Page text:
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How much did the CIA change Zero Dark Thirty? New documents offer a glimpse

Jessica Chastain in Zero Dark Thirty.

Jonathan Olley/AP

In January of this year, director Kathryn Bigelow appeared on The Colbert Report to defend her film Zero Dark Thirty, the subject of much controversy over its depiction of torture. Had she been "duped" by intelligence sources into making the case for torture, host Stephen Colbert wanted to know? Ms. Bigelow's staunchly denied this at the time, saying "the movie is a 'fair assessment' of what's known."

But this week, newly released documents obtained by Gawker show just how direct of a hand the CIA had in shaping the film's narrative. The memo shows that at least two scenes depicting torture were changed by screenwriter Mark Boal at the request of the CIA's public-affairs department.

The most notable change happened in the film's opening scene. Zero Dark Thirty begins with the film's lead character Maya watching a detainee as he's tortured in an interrogation. But an early version of the film apparently had Maya participating in the torture, too. After hearing about this from Mr. Boal (who "verbally shared the screenplay"), the CIA asked that it be changed. "For this scene we emphasized that substantive debriefers [the Maya character] did not administer EITs [enhanced interrogation techniques], because in this scene he had a non-interrogator, substantive debriefer assisting in a dosing technique," the memo reads .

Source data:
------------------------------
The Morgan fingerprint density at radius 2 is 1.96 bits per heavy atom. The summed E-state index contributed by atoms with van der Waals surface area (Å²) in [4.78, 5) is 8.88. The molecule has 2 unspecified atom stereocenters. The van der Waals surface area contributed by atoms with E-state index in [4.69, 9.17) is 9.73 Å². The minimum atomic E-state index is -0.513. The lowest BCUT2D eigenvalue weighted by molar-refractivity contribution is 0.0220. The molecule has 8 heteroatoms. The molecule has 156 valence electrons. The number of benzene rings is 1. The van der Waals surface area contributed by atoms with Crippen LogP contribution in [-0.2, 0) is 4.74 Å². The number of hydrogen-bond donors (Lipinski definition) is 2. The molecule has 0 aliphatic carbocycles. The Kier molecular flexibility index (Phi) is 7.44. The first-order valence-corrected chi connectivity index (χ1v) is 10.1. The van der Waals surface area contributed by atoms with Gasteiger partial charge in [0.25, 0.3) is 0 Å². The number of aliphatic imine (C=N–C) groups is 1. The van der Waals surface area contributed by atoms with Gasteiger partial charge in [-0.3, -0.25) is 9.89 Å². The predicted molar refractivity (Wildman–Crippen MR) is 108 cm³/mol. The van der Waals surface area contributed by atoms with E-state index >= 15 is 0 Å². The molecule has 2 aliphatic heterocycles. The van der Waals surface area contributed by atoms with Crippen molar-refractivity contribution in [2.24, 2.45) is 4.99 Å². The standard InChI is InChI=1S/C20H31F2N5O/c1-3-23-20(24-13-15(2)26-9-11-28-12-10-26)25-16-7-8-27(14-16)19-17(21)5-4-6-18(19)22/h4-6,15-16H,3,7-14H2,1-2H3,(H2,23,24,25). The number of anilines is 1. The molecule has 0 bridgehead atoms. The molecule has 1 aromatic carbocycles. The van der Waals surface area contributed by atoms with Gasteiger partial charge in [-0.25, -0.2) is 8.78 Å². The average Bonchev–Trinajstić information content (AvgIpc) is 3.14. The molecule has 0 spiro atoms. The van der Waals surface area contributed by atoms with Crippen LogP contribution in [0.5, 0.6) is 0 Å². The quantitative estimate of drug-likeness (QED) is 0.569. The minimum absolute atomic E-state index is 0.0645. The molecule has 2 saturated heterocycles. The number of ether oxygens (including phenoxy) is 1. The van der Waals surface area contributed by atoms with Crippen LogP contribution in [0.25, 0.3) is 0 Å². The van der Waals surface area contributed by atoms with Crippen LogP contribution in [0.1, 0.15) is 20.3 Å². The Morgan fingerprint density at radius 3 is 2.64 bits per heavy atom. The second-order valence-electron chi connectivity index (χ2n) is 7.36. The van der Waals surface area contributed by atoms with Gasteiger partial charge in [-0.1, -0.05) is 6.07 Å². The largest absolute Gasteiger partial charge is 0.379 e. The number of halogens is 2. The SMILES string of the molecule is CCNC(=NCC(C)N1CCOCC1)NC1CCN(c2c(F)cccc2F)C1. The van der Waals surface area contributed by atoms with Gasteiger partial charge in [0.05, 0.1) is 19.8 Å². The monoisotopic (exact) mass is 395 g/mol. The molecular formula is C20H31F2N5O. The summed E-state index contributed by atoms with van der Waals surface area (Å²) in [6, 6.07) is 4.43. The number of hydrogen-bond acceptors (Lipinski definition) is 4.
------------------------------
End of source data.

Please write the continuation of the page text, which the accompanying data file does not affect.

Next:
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Another torture scene that was changed at the request of the CIA involved the use of a dog during an interrogation. The CIA "raised an objection that such tactics would not be used by the Agency. Boal confirmed in January that the use of dogs was taken out of the screenplay."

The memo shows Mr. Boal also removed a scene that showed an intelligence officer firing an AK-47 into the air during a drunken celebration at the CIA's request. "We insisted mixing drinking and firearms is a major violation and actions like this do not happen in real life," the memo states.

In an e-mailed response to Gawker, Mr. Boal wrote: "We honoured certain requests to keep operational details and the identity of the participants confidential. But as with any publication or work of art, the final decisions as to the content were made by the filmmakers."

Ms. Bigelow herself has yet to respond, but back in February, she told Time magazine "I feel we got it right. I'm proud of the movie, and I stand by it completely." She continued to add that much of the controversy over the film has more to do with how little we still know over what really happened. "Where there's clarity in the world, there's clarity in the film," she said. "And where there's ambiguity in the world, there's ambiguity in the film."

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National Food Reporter

Ann Hui is the national food reporter at The Globe and Mail. Previously, she worked as a national reporter and homepage editor for and an online editor in News. More


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